Some Thoughts on a Snowy Day in Vermont
December 4, 2007 - 8:43am
When I moved to Vermont, I knew I was signing up for long winters, which was fine by me, because I knew the cold, hard days and nights would be ameliorated by crackling fires, books, and scotch. Even still, I longed for the balmy, humid Decembers of New Orleans. Weatherwise, relocation to the north was terribly dramatic, to say, the least. Vermont is home to a host of poets; clearly, each state can claim a fair share amount of versifiers, yet, here we breed like new trees. The little state with the many poets inside it -- all with the glow of fires painting their faces, a wondrous, wide-eyed look of the darkness of mankind and the equally warmth of humanity's spirit waiting to find expression in words.
New Orleans is a city of excess; none other is more sensuous or evocative. One cannot but embrace and give back creatively to its thickness of spirit(s), its complicated history, its amalgam of myth, lore, and bone-truths. The senses lay themselves bare to her rapturous assault, and then, are exhausted from all her lush assail. When I hear people speak about the loss of New Orleans, post-Katrina, it is a lamentation or fear that what was once brutishly natural and artless and organic about the city and its people, would become artificial and synthetic. You cannot manufacture soul; it gotta be gutbucket, washboard, bayou-bouncing, kilogombó to the center or nothing at all.
December 4, 2007 - 9:24am
In graduate school, I wrote at night, deep into the night, the world barely there, a thin impression only represented occasionally by a car driving down the street. Back then I smoked cigarettes and would only allow myself to have a couple drags only after I’d met my deadline for that hour. I could only get up twice in an hour. It was a poor reward system, but it worked, especially in my last year, as I knew I had to turn in 45 to 65 pages of a thesis, which terrified me at the time. I still use writing goals as an impetus. I maintain a spreadsheet that is my work schedule on Microsoft Excel. I have target dates and number of poems I’d like to have written.
December 4, 2007 - 9:50am
What I have enjoyed about Louise Glück’s poetry is her near aversion to a predictable morality or easy vision in her poems; she will never utter the inevitable or familiar truism. Instead, she is likely to proffer a contrary understanding of the world, and one attained by a life of trials and joyous moments that serves as evidence of such an understanding. Children are free of the light of knowing; emerging poets should not be free, yet seek out brighter truths, and revel in the sadness and loss. Such difficult truths can only be attained by a savage resistance to innocence. Even more, to express and contain one’s vision with such clarity in a poem is simply sheer grace. Glück has a storehouse of it.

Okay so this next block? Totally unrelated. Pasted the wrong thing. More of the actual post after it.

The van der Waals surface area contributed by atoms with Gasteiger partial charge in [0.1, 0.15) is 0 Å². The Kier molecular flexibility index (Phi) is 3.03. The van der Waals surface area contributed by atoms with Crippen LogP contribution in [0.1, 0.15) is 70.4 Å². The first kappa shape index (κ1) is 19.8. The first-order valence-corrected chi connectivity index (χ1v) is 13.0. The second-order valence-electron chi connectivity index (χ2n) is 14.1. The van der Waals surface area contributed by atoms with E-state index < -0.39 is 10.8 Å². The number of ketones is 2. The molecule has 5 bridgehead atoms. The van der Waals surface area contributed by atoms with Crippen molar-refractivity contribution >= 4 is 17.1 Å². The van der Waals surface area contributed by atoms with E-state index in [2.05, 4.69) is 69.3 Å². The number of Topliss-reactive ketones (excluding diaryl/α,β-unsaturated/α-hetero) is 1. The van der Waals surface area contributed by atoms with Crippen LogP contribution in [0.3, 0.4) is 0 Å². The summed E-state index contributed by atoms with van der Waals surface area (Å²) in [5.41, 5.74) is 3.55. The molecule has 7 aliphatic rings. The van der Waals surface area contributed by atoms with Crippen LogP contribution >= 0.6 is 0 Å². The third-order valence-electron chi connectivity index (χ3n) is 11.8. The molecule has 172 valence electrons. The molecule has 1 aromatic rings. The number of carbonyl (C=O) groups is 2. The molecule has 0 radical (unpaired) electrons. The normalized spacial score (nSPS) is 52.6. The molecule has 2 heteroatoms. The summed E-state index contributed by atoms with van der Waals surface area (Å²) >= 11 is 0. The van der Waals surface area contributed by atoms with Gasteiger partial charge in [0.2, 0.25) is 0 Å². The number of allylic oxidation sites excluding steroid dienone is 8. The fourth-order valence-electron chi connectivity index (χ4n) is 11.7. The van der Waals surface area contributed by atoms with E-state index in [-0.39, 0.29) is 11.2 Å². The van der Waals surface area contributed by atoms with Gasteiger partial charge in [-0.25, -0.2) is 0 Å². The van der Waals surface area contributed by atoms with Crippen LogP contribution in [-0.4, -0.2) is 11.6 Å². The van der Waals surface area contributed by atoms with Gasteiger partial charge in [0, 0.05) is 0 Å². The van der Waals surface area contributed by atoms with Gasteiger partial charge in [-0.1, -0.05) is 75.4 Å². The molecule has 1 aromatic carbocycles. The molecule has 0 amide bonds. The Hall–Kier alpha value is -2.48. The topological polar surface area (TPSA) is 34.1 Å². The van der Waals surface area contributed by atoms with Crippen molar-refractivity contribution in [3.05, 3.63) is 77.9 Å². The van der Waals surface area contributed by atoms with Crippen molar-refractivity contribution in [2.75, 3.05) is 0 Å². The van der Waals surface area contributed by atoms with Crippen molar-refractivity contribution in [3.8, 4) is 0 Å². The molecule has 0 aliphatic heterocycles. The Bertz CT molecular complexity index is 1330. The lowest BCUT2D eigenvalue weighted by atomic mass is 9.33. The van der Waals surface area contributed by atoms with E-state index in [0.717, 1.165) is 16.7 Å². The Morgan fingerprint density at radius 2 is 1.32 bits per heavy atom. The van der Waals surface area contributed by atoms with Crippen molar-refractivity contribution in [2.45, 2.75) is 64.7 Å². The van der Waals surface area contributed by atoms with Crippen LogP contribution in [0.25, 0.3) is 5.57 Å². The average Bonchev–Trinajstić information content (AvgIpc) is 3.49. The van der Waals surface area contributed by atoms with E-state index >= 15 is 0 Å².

December 4, 2007 - 10:20am
One of the allures of contemporary poetry is the poet’s attempt to liberate language from subject matter and to invest his or herself in the medium of language. Of course, this opens up the many possibilities for poetry to go beyond mainstream utterances and notions of representation. Even if it is hard to digest or package, it is a positive in American poetry that now has a long history. Experimental or linguistically driven poetry can be intellectually sensuous, but all too often the poems, as Reginald Shepherd asserts, the poems break down to be nothing more than mere “evasive sarcasm and tidy, self-congratulatory ironies.”
December 4, 2007 - 10:58am
Growth in poetry depends upon one’s ability to stylize a self inside of poems; I am not necessarily calling for poems of experience or autobiography, but poems which put on display one’s intelligence of thinking around a given topic, and reveal & assert personality. It is a very interesting question to pose to oneself: where are you most represented in your poems? Is it in the language one chooses? Or the movement of ideas? Or in the syntactical structures? Or in one’s images? Or maybe you are a poet whose metaphors announce originality of spirit. Somewhere, I read that seeing is a statement of personality. Poets Robert Hass and Adam Zagajewski strike me as poets who are not necessarily autobiographical, but whose personality can be found in the movement of their thinking, but also the few utterances that are made from the position of the “I,” which are either rapturous or emotive, but always, sensuous.
December 4, 2007 - 11:12am
I love poets whose tendency is to address grand questions such as existence, faith, and politics. We’ve become overly cynical in our belief that language or poetry cannot approach such topics with any amount of success or true earnestness. Poetry, it occurs to me, is that space in which we should tackle the largest of questions, not eschew or shirk away. There, of course, is a whole tradition of such poems which do not necessarily emanate from personal experience or the anxiety of making it new, but are triggered by large philosophic questions; the work of Czeslaw Milosz, John Donne and other Metaphysical Poets, Mark Rudman, Amy Clampitt, and Charles Wright, all come to mind. I applaud such poems for they remind us of poetry’s other spacious domains.
*The last two hour's worth of thoughts are modified statements made to Bennington graduate students through our letter correspondences.
Major Jackson's books of poems are Holding Company (2010, Norton) and Hoops (2006, Norton), both finalists for an NAACP Image Award for Outstanding Literature-Poetry, and Leaving Saturn (2002, University of Georgia Press), which was awarded the Cave Canem Poetry Prize for a first book of poems and was a finalist for the National Book...